Summary of the COVID-19 Direction on Health and Safety in the Workplace
The Minister of Employment and Labour has issued a Direction setting out the measures that employers are required to take to prevent the transmission of COVID-19 in workplaces.
The Direction applies to all workplaces covered by the Occupational Health and Safety Act, 1993 (OHSA). It does not apply to healthcare facilities, which are regulated by a Direction issued by the Minister of Health.
The Direction contains the basic measures that employers must take to prevent the transmission of the SARS-CoV-2 virus in the workplace. Businesses that are re-opening must put these measures in place before restarting work. A risk assessment must be undertaken to adapt the provisions of the Direction to the requirements of individual workplaces. The Direction does not reduce the existing obligations on employers in terms of the Occupational Health and Safety Act, 1993.
Employers must take measures to protect the health and safety of everyone in their workplace. This includes employees of contractors, self-employed persons, and volunteers.
Every employer must –
- notify workers of the Direction and how it will implement it
- inform employees that if they have COVID-19 symptoms they must not be at work and grant paid sick leave
- appoint a manager to address the concerns of employees and consult with workplace representatives
- take measures to minimize the contact between workers and between workers and the public to prevent transmission
- minimize the number of workers in the workplace at any time through shift or working arrangements to achieve social distancing
- provide employees with information concerning COVID-19 and how to prevent its transmission
- report any diagnosis of COVID-19 at work to the Department of Health and the Department of Employment and Labour; investigate the cause and take appropriate measures
- support any contact tracing measures by the Department of Health.
Workplaces must be arranged to ensure a minimum of 1½ meters between workers. If this is not practicable, physical barriers must be erected and workers must be supplied free of charge with appropriate Personal Protective Equipment (PPE).
Social distancing must be implemented in all common areas in and around the workplace to prevent crowding.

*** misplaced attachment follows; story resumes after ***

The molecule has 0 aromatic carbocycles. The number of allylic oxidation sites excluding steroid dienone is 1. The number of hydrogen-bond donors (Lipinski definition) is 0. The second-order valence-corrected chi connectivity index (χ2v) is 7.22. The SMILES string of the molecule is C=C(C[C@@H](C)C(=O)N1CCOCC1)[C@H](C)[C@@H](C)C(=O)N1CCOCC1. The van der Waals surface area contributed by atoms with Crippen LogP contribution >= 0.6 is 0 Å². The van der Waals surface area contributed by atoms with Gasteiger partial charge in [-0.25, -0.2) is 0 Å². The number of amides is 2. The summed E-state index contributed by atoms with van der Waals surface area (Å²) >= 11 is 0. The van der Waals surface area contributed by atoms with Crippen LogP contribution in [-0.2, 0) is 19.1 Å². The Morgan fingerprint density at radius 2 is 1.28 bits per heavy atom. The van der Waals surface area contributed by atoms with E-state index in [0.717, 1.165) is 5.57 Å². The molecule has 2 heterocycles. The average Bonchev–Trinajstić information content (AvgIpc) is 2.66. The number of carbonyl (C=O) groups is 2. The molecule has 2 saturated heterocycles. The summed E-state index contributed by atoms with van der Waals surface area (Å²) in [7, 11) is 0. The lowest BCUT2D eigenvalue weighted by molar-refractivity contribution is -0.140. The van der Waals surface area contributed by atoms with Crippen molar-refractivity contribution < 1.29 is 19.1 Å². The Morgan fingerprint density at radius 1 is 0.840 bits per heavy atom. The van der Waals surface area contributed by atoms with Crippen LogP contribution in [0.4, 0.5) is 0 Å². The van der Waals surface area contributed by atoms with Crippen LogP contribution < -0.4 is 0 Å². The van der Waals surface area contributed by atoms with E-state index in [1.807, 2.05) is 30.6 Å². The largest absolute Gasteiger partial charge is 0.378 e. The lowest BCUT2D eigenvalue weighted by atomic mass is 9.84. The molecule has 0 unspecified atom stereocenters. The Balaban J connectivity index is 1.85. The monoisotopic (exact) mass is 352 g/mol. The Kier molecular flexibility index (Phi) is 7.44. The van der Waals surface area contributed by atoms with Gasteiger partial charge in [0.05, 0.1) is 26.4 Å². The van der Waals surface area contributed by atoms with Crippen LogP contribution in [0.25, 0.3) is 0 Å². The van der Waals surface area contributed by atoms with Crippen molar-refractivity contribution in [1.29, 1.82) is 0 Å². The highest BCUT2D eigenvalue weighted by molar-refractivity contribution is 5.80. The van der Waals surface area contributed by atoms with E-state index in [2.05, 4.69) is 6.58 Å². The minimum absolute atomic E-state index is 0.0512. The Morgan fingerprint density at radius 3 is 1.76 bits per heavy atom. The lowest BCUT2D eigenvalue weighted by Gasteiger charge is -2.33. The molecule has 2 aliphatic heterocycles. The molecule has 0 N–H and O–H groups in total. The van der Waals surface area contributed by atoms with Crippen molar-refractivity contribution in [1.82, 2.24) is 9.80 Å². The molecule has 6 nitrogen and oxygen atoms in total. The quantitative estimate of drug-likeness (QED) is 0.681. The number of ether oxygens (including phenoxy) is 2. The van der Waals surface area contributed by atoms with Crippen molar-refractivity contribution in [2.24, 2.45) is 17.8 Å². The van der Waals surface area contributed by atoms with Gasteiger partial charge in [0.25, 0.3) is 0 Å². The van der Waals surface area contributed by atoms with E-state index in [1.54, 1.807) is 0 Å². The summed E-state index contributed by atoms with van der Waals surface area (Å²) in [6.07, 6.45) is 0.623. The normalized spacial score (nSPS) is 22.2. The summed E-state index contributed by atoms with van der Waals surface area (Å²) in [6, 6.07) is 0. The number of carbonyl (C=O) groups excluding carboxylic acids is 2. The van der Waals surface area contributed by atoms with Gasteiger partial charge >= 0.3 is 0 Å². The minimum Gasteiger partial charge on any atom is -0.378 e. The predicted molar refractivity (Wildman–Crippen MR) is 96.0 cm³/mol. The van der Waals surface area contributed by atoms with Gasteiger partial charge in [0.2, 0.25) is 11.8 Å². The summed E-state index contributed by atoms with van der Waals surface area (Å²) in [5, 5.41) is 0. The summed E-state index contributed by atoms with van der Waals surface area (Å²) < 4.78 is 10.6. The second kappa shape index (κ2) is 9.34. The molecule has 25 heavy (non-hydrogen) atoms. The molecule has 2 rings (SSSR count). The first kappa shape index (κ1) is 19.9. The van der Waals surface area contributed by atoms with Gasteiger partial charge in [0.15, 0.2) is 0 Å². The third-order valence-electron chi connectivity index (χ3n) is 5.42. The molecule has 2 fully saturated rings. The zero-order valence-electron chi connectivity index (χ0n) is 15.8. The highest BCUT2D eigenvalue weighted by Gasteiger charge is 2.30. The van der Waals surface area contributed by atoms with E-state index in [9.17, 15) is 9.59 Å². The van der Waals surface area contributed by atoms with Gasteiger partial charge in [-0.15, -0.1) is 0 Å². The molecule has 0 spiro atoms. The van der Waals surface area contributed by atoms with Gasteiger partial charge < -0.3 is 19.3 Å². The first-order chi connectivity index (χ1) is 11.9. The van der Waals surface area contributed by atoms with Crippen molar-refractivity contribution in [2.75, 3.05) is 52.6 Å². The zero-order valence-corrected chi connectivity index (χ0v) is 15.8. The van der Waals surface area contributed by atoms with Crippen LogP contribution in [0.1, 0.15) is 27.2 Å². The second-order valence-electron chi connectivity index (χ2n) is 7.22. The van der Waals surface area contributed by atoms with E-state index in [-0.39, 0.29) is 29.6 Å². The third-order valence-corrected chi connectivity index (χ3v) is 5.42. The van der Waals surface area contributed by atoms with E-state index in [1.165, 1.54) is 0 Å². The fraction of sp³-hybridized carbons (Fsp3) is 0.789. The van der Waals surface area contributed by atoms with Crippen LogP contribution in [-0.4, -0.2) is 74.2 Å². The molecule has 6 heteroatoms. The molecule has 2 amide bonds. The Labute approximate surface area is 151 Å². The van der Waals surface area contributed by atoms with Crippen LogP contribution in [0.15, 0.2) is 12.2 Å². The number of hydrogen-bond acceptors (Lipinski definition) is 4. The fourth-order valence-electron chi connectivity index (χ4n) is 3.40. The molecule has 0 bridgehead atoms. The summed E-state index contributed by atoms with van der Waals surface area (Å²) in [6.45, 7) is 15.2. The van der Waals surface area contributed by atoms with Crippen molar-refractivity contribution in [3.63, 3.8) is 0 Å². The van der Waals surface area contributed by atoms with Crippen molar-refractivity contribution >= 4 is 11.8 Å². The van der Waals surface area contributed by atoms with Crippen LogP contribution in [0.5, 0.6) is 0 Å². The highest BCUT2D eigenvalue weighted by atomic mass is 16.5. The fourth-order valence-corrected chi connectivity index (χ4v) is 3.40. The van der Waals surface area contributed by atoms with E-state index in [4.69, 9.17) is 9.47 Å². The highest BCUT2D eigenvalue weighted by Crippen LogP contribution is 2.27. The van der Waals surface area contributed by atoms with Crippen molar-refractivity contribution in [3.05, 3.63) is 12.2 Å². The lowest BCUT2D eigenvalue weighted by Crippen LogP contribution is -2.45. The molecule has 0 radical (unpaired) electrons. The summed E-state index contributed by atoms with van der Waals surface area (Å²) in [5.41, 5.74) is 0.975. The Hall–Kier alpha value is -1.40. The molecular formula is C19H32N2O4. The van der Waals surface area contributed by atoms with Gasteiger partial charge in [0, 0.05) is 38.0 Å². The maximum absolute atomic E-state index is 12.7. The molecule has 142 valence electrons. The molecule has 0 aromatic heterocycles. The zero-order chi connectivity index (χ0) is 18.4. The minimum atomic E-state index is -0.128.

Employers must screen workers for symptoms of COVID-19. Workers with symptoms must be placed in isolation and arrangements made for their safe transport for a medical examination, testing and/or for self-isolation.
Employees who recover from COVID-19 may return to work after a medical evaluation and be subject to ongoing monitoring.
Sanitisers and disinfectants
- provide sufficient quantities of hand sanitizer with at least 70% alcohol content
- ensure that work surfaces, equipment and common areas such as toilets, door handles, and shared equipment are regularly cleaned and disinfected;
- provide adequate facilities for handwashing with soap and clean water and sufficient paper towels.
Masks and personal protective equipment (PPE)
Workers must wear masks at work. Employers must also require members of the public entering workplaces to wear masks. Employers must provide each employee free of charge with at least two masks to wear while at work or commuting. There must be suitable arrangements for washing and drying masks.
Where a risk assessment indicates, workers must be provided with PPE to provide greater level protection. Employers must keep up to date with recommendations from agencies such as the National Institute for Communicable Diseases and the National Institute for Occupational Health on the appropriate steps to take to prevent transmission in their workplaces and the provision of PPE.
Every workplace must be well ventilated to reduce the viral load.
The Direction sets out the obligations of businesses with less than 10 employees.
Labour inspectors are empowered to promote, monitor, and enforce compliance with the Direction. Employers who do not comply with the Direction may be ordered to close their business. In addition, as the failure to comply fully with OHSA is a criminal offense, failure to take the necessary measures to prevent the transmission of Covid-19 may result in criminal prosecutions.
Occupational Health and Safety Document Packs below from the Department of Health
Final OHS Directive 28th April 2020
COVID-19 Employer Risk Assessment GENERIC
COVID-19 Worker Risk Assessment FINAL
HS Practitioner GENERIC